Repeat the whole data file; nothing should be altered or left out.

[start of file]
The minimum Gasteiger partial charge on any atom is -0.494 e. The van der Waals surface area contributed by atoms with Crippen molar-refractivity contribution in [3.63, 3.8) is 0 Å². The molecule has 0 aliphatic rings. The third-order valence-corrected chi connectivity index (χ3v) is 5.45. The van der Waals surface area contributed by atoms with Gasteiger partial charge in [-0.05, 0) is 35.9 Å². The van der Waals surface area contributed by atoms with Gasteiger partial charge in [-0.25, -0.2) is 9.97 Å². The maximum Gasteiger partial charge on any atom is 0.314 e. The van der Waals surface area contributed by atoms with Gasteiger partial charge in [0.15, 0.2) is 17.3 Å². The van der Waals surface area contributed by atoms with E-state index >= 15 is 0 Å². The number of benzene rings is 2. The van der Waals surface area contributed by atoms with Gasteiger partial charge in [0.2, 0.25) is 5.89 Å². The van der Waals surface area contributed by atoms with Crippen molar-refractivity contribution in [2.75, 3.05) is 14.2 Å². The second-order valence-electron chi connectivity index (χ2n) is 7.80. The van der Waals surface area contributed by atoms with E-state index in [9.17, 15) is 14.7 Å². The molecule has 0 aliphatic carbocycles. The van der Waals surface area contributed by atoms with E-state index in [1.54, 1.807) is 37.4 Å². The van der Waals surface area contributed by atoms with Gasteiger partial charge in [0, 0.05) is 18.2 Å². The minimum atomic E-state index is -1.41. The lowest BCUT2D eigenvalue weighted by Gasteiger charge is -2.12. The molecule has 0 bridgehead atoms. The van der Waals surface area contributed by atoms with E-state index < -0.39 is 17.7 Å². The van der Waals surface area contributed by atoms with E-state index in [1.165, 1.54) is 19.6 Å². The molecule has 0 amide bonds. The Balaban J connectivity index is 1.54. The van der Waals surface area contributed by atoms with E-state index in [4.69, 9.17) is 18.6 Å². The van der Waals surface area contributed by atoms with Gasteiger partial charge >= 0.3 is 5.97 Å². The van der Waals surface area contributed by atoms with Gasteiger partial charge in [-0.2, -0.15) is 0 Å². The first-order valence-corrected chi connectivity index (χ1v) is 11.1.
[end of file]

The minimum Gasteiger partial charge on any atom is -0.494 e. The van der Waals surface area contributed by atoms with Crippen molar-refractivity contribution in [3.63, 3.8) is 0 Å². The molecule has 0 aliphatic rings. The third-order valence-corrected chi connectivity index (χ3v) is 5.45. The van der Waals surface area contributed by atoms with Gasteiger partial charge in [-0.05, 0) is 35.9 Å². The van der Waals surface area contributed by atoms with Gasteiger partial charge in [-0.25, -0.2) is 9.97 Å². The maximum Gasteiger partial charge on any atom is 0.314 e. The van der Waals surface area contributed by atoms with Gasteiger partial charge in [0.15, 0.2) is 17.3 Å². The van der Waals surface area contributed by atoms with E-state index >= 15 is 0 Å². The number of benzene rings is 2. The van der Waals surface area contributed by atoms with Gasteiger partial charge in [0.2, 0.25) is 5.89 Å². The van der Waals surface area contributed by atoms with Crippen molar-refractivity contribution in [2.75, 3.05) is 14.2 Å². The second-order valence-electron chi connectivity index (χ2n) is 7.80. The van der Waals surface area contributed by atoms with E-state index in [9.17, 15) is 14.7 Å². The molecule has 0 aliphatic carbocycles. The van der Waals surface area contributed by atoms with E-state index in [1.54, 1.807) is 37.4 Å². The van der Waals surface area contributed by atoms with Gasteiger partial charge in [0, 0.05) is 18.2 Å². The minimum atomic E-state index is -1.41. The lowest BCUT2D eigenvalue weighted by Gasteiger charge is -2.12. The molecule has 0 bridgehead atoms. The van der Waals surface area contributed by atoms with E-state index < -0.39 is 17.7 Å². The van der Waals surface area contributed by atoms with E-state index in [1.165, 1.54) is 19.6 Å². The molecule has 0 amide bonds. The Balaban J connectivity index is 1.54. The van der Waals surface area contributed by atoms with E-state index in [4.69, 9.17) is 18.6 Å². The van der Waals surface area contributed by atoms with Gasteiger partial charge >= 0.3 is 5.97 Å². The van der Waals surface area contributed by atoms with Gasteiger partial charge in [-0.2, -0.15) is 0 Å². The first-order valence-corrected chi connectivity index (χ1v) is 11.1.